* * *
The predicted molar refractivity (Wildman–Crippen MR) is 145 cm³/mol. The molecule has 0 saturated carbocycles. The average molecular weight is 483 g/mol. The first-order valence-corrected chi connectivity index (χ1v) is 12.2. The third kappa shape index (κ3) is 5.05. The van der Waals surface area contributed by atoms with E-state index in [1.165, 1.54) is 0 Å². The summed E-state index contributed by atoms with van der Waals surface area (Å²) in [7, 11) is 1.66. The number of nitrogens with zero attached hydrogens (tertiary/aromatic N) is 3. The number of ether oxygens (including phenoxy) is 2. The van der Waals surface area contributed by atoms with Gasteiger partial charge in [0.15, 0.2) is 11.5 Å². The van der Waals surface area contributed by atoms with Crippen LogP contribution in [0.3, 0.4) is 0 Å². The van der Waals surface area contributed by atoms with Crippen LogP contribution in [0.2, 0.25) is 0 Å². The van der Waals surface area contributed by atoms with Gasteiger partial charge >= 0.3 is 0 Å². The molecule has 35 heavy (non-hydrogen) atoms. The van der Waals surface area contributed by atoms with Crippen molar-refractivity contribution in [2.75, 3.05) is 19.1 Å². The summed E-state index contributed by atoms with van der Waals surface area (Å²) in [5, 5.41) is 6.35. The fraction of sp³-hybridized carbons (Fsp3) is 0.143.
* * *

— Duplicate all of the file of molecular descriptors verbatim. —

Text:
The predicted molar refractivity (Wildman–Crippen MR) is 145 cm³/mol. The molecule has 0 saturated carbocycles. The average molecular weight is 483 g/mol. The first-order valence-corrected chi connectivity index (χ1v) is 12.2. The third kappa shape index (κ3) is 5.05. The van der Waals surface area contributed by atoms with E-state index in [1.165, 1.54) is 0 Å². The summed E-state index contributed by atoms with van der Waals surface area (Å²) in [7, 11) is 1.66. The number of nitrogens with zero attached hydrogens (tertiary/aromatic N) is 3. The number of ether oxygens (including phenoxy) is 2. The van der Waals surface area contributed by atoms with Gasteiger partial charge in [0.15, 0.2) is 11.5 Å². The van der Waals surface area contributed by atoms with Crippen LogP contribution in [0.3, 0.4) is 0 Å². The van der Waals surface area contributed by atoms with Crippen LogP contribution in [0.2, 0.25) is 0 Å². The van der Waals surface area contributed by atoms with Gasteiger partial charge >= 0.3 is 0 Å². The molecule has 35 heavy (non-hydrogen) atoms. The van der Waals surface area contributed by atoms with Crippen molar-refractivity contribution in [2.75, 3.05) is 19.1 Å². The summed E-state index contributed by atoms with van der Waals surface area (Å²) in [5, 5.41) is 6.35. The fraction of sp³-hybridized carbons (Fsp3) is 0.143.